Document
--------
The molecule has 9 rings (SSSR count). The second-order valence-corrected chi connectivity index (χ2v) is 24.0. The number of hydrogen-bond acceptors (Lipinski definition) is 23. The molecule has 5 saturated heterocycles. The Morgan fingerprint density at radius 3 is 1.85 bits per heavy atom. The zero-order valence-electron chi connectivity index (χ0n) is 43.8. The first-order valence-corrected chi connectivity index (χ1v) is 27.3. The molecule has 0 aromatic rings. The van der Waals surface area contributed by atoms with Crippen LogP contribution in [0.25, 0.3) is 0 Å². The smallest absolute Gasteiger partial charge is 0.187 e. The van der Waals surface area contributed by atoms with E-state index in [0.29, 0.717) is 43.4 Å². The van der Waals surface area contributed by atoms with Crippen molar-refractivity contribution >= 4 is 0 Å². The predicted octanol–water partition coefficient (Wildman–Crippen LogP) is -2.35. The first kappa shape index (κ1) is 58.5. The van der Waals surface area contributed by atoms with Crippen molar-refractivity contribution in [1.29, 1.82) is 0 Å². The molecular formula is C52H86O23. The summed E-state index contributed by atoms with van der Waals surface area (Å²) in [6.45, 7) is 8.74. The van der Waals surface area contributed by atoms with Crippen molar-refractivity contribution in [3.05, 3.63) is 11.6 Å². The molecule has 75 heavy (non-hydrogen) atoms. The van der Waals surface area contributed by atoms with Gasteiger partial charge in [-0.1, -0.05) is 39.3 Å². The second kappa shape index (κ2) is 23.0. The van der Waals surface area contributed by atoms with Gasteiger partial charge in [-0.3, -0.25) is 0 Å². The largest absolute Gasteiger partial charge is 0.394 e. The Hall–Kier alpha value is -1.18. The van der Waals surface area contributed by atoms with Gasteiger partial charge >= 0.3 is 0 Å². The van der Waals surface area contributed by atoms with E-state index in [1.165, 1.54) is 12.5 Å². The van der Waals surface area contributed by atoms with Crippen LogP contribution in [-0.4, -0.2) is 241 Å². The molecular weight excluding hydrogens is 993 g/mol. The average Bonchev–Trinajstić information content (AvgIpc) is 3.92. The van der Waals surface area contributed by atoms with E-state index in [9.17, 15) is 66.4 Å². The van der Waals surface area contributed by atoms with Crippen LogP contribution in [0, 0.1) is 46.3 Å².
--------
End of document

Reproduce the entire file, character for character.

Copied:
The molecule has 9 rings (SSSR count). The second-order valence-corrected chi connectivity index (χ2v) is 24.0. The number of hydrogen-bond acceptors (Lipinski definition) is 23. The molecule has 5 saturated heterocycles. The Morgan fingerprint density at radius 3 is 1.85 bits per heavy atom. The zero-order valence-electron chi connectivity index (χ0n) is 43.8. The first-order valence-corrected chi connectivity index (χ1v) is 27.3. The molecule has 0 aromatic rings. The van der Waals surface area contributed by atoms with Crippen LogP contribution in [0.25, 0.3) is 0 Å². The smallest absolute Gasteiger partial charge is 0.187 e. The van der Waals surface area contributed by atoms with E-state index in [0.29, 0.717) is 43.4 Å². The van der Waals surface area contributed by atoms with Crippen molar-refractivity contribution >= 4 is 0 Å². The predicted octanol–water partition coefficient (Wildman–Crippen LogP) is -2.35. The first kappa shape index (κ1) is 58.5. The van der Waals surface area contributed by atoms with Crippen molar-refractivity contribution in [1.29, 1.82) is 0 Å². The molecular formula is C52H86O23. The summed E-state index contributed by atoms with van der Waals surface area (Å²) in [6.45, 7) is 8.74. The van der Waals surface area contributed by atoms with Crippen molar-refractivity contribution in [3.05, 3.63) is 11.6 Å². The molecule has 75 heavy (non-hydrogen) atoms. The van der Waals surface area contributed by atoms with Gasteiger partial charge in [-0.1, -0.05) is 39.3 Å². The second kappa shape index (κ2) is 23.0. The van der Waals surface area contributed by atoms with Gasteiger partial charge in [-0.3, -0.25) is 0 Å². The largest absolute Gasteiger partial charge is 0.394 e. The Hall–Kier alpha value is -1.18. The van der Waals surface area contributed by atoms with Gasteiger partial charge >= 0.3 is 0 Å². The van der Waals surface area contributed by atoms with E-state index in [1.165, 1.54) is 12.5 Å². The van der Waals surface area contributed by atoms with Crippen LogP contribution in [-0.4, -0.2) is 241 Å². The molecular weight excluding hydrogens is 993 g/mol. The average Bonchev–Trinajstić information content (AvgIpc) is 3.92. The van der Waals surface area contributed by atoms with E-state index in [9.17, 15) is 66.4 Å². The van der Waals surface area contributed by atoms with Crippen LogP contribution in [0, 0.1) is 46.3 Å².